Monitoring Contaminants in Alaskan Peregrines
Ambrose, Skip, Endangered Species Update
Arctic and American peregrine falcons (Falco peregrinus tundrius and F. p. anatum, respectively) were listed as endangered in 1970. At the time, some local populations of American peregrine falcons in the eastern United States had disappeared, and populations in western and northern North America had been reduced by 80 percent or more. Organochlorine pesticides such as DDT and its breakdown product DDE were identified as the main cause of the decline. The peregrines accumulated these chemicals in their tissues by feeding on birds that had eaten DDT-contaminated insects or seeds. These chemicals prevented normal calcium deposition during eggshell formation, and caused females to lay thin-shelled eggs that often broke before hatching. The use of DDT was restricted in the United States and Canada in the early 1970's, and populations of peregrine falcons in North America began to recover by the late 1970's.
After Arctic and American peregrine falcons were listed, the Fish and Wildlife Service prepared recovery plans for four different geographic areas. For Alaska populations, the recovery plan identified specific "index" areas (areas representative of interior and northern Alaska) to survey and specific recovery criteria for reclassification. These criteria included the number of pairs occupying territories, number of young produced, reductions in DDE residue in eggs, and minimum eggshell thickness.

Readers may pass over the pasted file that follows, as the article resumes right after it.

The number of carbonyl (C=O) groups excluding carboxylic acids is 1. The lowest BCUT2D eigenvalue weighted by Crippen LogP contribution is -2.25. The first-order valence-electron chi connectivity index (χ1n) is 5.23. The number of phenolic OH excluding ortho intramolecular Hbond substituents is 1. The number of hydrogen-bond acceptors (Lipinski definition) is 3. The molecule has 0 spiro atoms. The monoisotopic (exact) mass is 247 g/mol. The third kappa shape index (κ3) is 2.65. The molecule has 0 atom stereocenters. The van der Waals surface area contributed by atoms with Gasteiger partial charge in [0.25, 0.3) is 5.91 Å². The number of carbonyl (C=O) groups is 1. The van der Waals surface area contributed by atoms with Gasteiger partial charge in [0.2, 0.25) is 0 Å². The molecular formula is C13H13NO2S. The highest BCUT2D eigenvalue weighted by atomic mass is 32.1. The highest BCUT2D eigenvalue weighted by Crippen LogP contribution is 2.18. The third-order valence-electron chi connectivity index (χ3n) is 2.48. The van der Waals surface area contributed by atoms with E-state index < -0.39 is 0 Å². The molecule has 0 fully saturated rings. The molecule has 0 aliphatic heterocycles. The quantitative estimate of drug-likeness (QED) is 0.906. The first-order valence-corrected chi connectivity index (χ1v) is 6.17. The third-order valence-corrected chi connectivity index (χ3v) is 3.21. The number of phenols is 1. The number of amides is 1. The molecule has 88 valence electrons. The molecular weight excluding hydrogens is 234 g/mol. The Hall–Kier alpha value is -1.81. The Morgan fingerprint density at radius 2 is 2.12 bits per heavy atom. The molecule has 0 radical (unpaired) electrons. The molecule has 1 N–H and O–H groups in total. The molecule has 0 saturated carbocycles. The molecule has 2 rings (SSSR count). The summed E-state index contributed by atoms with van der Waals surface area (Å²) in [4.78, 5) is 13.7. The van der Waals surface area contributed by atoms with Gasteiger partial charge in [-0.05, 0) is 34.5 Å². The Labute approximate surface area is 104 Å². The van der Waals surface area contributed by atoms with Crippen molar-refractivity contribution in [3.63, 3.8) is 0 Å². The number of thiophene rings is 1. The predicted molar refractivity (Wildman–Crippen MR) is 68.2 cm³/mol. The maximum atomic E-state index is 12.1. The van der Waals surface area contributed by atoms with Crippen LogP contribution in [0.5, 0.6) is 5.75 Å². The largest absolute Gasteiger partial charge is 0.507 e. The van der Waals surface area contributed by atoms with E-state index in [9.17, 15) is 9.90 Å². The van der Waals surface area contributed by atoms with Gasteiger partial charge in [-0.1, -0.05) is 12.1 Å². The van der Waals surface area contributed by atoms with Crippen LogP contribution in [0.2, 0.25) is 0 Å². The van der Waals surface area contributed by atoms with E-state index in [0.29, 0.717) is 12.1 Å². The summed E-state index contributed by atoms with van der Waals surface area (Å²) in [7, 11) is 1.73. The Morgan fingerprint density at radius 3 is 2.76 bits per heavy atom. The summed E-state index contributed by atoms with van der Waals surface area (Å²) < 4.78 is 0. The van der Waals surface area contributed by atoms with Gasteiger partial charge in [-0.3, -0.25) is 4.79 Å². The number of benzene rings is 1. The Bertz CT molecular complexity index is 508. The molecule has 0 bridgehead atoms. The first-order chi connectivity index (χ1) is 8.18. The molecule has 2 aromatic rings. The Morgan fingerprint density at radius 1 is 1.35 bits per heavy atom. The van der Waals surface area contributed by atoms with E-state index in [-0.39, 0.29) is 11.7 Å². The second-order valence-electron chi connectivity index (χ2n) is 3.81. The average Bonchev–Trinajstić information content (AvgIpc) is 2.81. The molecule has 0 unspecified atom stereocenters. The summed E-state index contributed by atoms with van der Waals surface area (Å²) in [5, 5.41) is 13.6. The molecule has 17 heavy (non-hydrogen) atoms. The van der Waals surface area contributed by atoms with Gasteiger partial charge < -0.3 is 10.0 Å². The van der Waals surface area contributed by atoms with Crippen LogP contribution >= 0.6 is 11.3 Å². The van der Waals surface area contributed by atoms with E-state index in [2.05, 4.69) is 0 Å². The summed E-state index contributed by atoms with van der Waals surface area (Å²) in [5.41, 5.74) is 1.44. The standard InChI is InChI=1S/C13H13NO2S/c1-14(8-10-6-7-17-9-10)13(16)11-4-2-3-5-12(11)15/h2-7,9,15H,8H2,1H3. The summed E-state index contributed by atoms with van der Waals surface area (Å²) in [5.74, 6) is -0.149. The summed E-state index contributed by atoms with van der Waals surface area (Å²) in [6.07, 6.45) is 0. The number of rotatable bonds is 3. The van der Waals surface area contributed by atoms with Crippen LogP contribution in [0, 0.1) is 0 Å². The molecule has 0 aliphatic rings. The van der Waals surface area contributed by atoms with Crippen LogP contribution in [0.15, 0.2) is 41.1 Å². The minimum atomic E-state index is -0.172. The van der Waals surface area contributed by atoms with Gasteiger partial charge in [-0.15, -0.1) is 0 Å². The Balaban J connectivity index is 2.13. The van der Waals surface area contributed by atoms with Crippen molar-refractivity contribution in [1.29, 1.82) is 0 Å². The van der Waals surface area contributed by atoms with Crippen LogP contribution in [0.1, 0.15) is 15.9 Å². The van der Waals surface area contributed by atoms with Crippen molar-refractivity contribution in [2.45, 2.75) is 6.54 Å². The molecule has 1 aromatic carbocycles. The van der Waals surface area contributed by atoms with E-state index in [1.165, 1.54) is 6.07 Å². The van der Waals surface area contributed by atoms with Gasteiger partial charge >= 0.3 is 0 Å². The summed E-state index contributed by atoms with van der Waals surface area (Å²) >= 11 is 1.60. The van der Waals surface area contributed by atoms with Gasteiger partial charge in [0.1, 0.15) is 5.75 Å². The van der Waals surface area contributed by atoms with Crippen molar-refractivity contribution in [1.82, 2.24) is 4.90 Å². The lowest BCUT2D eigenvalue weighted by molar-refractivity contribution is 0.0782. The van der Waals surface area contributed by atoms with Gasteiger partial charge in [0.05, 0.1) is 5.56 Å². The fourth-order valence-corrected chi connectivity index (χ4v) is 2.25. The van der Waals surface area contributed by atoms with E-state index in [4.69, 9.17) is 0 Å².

In the early 1980's, biologists in the Service's Region 7 Endangered Species and Environmental Contaminant programs began a contaminant monitoring program for peregrine falcons in Alaska. This program continued throughout the 1990's. The monitoring plan focused on DDE and eggshell thinning, and called for collecting and analyzing at least 10 eggs from each subspecies every 5 years. Unhatched eggs were also collected when visiting nests to band falcons for mortality and movement studies. We began the program in 1984 and repeated it in 1989 and 1995. During this time, we collected 153 eggs, 87 from American peregrines and 66 from Arctic peregrines.
Our analyses showed a clear downward trend of DDE concentrations in eggs. In the late 1960's, DDE residues in the range of 20-40 parts per million (ppm) and eggshell thinning in excess of 20 percent were observed for peregrine falcons in Alaska (Peakall et. al 1975). Peakall (1976) reported that DDE residues in eggs in the range of 15 to 20 ppm would likely result in a declining peregrine falcon population. …